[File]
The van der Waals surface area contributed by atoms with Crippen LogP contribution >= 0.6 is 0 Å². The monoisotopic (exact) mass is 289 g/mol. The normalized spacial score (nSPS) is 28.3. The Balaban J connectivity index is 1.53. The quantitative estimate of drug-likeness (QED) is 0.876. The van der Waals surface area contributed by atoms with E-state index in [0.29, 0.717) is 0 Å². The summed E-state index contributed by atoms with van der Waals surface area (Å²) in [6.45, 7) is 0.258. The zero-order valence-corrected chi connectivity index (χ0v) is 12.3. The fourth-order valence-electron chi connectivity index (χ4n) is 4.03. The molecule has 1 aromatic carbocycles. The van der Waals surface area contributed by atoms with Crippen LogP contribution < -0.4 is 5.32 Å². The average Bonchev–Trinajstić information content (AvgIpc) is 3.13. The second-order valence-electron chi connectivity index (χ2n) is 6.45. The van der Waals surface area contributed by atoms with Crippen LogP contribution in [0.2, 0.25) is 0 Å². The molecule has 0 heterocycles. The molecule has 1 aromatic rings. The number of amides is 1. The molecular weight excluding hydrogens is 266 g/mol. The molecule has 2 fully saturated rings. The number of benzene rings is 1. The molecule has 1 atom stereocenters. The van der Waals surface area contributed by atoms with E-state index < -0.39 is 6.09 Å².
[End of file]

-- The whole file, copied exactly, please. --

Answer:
The van der Waals surface area contributed by atoms with Crippen LogP contribution >= 0.6 is 0 Å². The monoisotopic (exact) mass is 289 g/mol. The normalized spacial score (nSPS) is 28.3. The Balaban J connectivity index is 1.53. The quantitative estimate of drug-likeness (QED) is 0.876. The van der Waals surface area contributed by atoms with E-state index in [0.29, 0.717) is 0 Å². The summed E-state index contributed by atoms with van der Waals surface area (Å²) in [6.45, 7) is 0.258. The zero-order valence-corrected chi connectivity index (χ0v) is 12.3. The fourth-order valence-electron chi connectivity index (χ4n) is 4.03. The molecule has 1 aromatic carbocycles. The van der Waals surface area contributed by atoms with Crippen LogP contribution < -0.4 is 5.32 Å². The average Bonchev–Trinajstić information content (AvgIpc) is 3.13. The second-order valence-electron chi connectivity index (χ2n) is 6.45. The van der Waals surface area contributed by atoms with Crippen LogP contribution in [0.2, 0.25) is 0 Å². The molecule has 0 heterocycles. The molecule has 1 aromatic rings. The number of amides is 1. The molecular weight excluding hydrogens is 266 g/mol. The molecule has 2 fully saturated rings. The number of benzene rings is 1. The molecule has 1 atom stereocenters. The van der Waals surface area contributed by atoms with E-state index < -0.39 is 6.09 Å².